of writing, the source code comprises 11000 lines of code, and the size of the precompiled version is 12
MBytes. In the following, a brief introduction is presented of how iC is used, as well as an overview how
the iC-framework works internally. Section 3 shows that the functionality of iC can be extended with little
programming effort in Java and explains how new commands that can be executed from the script can be
defined in a generic way; i.e., in a simple text file containing the GPIB string to be sent to the instrument
and a description of the input parameters for the user.

2. Using Instrument Control

Central to iC is a script (Listing 1) which contains a list of script-commands. Scripts are stored as
conventional text files, and a graphical user interface (GUI, Fig. 1) implemented in iC offers a convenient
way to write such scripts, although any other text editor is also sufficient. Using text files is in general
advantageous because text files are universal, cross-platform compatible, unproblematic in terms of long-
term readability, and can be read by essentially all programs.
The right side of iC’s user interface displays the script (Fig. 1a), and it contains a line to type in new
script-commands and buttons for the user to start, stop, and pause processing of the script as well as to start
an interactive Python-Interpreter (Fig. 1b). All measurement data are saved in a project directory and a base
file name as specified in GUI (Fig. 1c). Script commands can add an extension to this base file name, e.g.,
the actual sample temperature when the measurement commenced. The GUI allows the user to add
commands to the script that define new instruments (script-command MAKE) and to include sub-scripts or
Python-scripts (script-command INCLUDE, Fig. 1d). Label e in Fig. 1 marks a part of the GUI that lists all
instruments defined in the script as well as the commands each instrument supports. This part of the GUI is
dynamically generated from annotations in the source code or the text file defining new script-commands in
a generic way as shown below. When the user selects a command of a particular instrument, the
command’s parameters are shown in a table as illustrated in Fig. 1e for the command setTemp of the
instrument with the name Tsample. This way, the user can add new script-commands with the appropriate
parameters. The ‘Send’ button allows the user to send script-commands to the selected instrument while a
script is being processed. This is helpful because many instruments cannot be operated from the front-panel
while they are accessed remotely. The text-field at the bottom left of the GUI (Fig. 1f) shows status
messages for the user.

Volume 117 (2012)
Journal of Research of the National Institute of Standards and Technology


Fig. 1. Graphical user interface of Instrument Control (iC).

After the user starts processing the script, all script-commands are parsed to detect errors, for instance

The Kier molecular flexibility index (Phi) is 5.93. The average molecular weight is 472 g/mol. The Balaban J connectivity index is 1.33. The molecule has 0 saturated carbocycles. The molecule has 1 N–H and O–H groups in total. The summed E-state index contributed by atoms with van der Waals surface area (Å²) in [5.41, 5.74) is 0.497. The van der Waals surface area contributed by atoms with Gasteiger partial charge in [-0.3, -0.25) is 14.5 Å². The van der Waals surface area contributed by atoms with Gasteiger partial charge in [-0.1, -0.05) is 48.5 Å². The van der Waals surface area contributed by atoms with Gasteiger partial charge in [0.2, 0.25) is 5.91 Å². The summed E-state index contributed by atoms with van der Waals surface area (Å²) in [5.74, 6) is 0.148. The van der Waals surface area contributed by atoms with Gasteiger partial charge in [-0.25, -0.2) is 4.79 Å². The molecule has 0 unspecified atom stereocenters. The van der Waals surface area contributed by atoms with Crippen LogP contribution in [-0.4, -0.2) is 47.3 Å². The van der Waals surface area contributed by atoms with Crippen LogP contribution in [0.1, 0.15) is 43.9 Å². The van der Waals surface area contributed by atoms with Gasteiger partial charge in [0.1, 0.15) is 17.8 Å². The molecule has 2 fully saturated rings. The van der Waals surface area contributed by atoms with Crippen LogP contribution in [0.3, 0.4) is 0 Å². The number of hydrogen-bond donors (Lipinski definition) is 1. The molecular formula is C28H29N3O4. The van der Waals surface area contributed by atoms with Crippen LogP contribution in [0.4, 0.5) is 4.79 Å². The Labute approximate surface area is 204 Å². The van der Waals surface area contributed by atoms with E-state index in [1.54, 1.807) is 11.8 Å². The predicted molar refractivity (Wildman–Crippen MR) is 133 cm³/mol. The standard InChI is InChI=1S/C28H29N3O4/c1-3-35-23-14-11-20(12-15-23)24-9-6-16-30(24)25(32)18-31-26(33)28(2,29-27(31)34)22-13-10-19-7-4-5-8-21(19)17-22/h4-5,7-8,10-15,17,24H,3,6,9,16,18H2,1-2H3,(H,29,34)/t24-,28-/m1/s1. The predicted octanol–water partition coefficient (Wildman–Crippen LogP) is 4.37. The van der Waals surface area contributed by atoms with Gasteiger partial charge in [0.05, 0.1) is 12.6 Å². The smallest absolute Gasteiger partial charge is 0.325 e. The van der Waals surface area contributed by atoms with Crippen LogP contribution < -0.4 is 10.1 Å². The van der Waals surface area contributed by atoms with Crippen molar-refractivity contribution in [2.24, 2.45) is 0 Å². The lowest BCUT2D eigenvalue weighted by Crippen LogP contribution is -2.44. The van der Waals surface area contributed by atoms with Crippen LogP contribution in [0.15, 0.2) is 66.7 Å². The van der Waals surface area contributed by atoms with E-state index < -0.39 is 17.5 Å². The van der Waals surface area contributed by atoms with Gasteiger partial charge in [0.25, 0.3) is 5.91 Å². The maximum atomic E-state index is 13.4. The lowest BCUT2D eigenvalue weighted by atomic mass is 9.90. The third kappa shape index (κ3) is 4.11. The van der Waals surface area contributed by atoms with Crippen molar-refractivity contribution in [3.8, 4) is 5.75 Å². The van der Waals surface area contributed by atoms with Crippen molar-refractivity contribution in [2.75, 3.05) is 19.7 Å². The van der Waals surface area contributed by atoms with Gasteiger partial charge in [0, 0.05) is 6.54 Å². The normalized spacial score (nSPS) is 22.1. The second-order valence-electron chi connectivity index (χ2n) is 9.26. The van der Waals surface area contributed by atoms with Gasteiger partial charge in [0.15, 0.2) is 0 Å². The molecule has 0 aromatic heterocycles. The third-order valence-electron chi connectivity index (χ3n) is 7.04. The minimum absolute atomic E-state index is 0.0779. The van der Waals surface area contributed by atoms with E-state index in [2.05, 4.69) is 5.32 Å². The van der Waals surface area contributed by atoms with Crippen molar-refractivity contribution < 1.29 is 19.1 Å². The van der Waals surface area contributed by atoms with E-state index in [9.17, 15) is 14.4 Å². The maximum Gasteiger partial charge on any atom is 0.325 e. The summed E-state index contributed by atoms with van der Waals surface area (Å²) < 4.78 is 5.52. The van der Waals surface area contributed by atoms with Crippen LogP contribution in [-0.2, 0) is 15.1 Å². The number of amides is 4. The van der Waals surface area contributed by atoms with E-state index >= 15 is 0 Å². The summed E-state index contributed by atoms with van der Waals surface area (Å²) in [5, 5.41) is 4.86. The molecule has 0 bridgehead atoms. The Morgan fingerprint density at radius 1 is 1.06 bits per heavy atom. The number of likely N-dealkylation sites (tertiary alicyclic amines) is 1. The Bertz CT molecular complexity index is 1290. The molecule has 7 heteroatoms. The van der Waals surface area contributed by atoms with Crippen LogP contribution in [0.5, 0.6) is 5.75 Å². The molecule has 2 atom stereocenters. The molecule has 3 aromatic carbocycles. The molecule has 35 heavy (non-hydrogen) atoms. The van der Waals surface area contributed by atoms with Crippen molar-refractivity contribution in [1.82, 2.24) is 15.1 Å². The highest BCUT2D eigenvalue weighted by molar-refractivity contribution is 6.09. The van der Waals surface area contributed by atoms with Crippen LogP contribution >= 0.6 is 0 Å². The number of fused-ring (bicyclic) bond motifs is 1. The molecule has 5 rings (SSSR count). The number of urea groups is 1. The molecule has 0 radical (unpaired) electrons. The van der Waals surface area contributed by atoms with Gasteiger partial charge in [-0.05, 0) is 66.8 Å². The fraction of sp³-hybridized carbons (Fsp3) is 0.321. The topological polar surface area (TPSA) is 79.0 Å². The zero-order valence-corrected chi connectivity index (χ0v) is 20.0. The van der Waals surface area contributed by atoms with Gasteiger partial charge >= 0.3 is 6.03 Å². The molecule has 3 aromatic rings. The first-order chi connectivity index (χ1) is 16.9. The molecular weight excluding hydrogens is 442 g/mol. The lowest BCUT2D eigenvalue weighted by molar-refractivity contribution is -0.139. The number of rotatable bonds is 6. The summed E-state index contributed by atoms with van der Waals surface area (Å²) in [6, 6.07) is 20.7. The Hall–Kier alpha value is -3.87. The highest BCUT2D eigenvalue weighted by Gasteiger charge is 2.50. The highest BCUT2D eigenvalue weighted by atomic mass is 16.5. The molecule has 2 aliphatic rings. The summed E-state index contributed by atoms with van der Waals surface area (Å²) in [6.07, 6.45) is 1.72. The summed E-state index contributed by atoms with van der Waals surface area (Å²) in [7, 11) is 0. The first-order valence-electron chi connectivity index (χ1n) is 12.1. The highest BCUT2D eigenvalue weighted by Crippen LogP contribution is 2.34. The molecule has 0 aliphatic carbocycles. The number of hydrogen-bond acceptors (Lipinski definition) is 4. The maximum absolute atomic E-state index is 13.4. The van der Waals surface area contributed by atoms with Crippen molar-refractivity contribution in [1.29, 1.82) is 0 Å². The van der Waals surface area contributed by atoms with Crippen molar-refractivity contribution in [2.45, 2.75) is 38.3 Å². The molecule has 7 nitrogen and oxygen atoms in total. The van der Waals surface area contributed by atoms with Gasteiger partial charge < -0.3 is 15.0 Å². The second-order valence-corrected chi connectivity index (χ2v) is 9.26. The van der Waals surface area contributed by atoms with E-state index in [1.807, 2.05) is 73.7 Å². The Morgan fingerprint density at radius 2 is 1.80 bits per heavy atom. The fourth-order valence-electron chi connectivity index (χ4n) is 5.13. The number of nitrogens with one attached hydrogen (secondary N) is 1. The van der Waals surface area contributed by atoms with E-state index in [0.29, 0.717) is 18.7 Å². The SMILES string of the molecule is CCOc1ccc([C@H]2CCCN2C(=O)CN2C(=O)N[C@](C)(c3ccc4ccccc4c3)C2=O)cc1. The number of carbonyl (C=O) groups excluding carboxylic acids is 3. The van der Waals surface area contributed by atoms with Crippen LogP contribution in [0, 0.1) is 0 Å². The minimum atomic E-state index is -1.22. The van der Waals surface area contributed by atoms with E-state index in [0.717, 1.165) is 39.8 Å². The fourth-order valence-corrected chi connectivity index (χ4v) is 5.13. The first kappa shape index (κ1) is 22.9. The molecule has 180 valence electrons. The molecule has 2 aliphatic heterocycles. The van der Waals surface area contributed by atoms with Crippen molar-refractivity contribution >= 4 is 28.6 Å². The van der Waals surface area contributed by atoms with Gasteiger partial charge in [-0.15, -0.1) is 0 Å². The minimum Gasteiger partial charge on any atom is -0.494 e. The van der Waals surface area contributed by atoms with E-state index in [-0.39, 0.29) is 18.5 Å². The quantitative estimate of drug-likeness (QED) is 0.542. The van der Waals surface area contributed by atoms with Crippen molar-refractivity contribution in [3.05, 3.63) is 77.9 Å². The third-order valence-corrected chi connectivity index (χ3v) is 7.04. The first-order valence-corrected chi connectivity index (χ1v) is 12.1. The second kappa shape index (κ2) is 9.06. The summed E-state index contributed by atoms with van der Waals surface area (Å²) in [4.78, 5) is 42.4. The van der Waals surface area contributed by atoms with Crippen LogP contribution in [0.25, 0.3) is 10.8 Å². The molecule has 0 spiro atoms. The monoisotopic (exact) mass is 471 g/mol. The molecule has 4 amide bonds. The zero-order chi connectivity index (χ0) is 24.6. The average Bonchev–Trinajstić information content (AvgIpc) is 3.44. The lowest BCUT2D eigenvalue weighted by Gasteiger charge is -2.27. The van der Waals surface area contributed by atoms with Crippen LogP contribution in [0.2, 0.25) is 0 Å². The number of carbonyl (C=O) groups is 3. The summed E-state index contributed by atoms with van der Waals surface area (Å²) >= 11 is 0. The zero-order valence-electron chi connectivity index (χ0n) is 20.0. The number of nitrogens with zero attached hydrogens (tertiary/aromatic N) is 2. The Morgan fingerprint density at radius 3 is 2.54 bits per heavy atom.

typographical errors or parameters that are out of range. This syntax-check is performed in the same way
the script-commands are executed but without communicating with the instruments, which minimizes the
programming effort when extending iC as demonstrated below. After the successful syntax-check, the
script-commands are sequentially processed. Each script-command corresponds to a Java method which is
invoked by the iC-framework with the proper arguments, or a Python-command that is executed by the
integrated Python-Interpreter.

2.1 An Example Script

Listing 1 shows an example of an iC-script to measure the current-voltage characteristics of a diode at
different temperatures. Lines 1 and 2 define two new instruments: a Lakeshore 340 temperature controller
connected via GPIB at address 4, and an Agilent 4155 semiconductor parameter analyzer with GPIB
address 2. To refer to these instruments later in the script, the names Tsample and PA were assigned.
Whenever a new instrument is defined, communication with the instrument is automatically established by
the iC-framework to minimize the programming effort when the functionality of iC is extended. Line 3 in
Listing 1 includes a sub-script, which, as an example, contains script-commands that initialize the
parameter analyzer to perform the desired measurements, i.e., assign the source-monitor units, set the range
of voltages measured, etc. The next script-command in Line 5 invokes a method setTemp(float) in a
class which implements all supported script-commands of an instrument (driver-class), in this case, the
class Lakeshore340 for the temperature controller. Line 6 calls the method
Agilent4155.Measure(int, String, String, String) which starts the measurement and
stores the measured parameters I and V in a text file. The name of this file comprises the base file name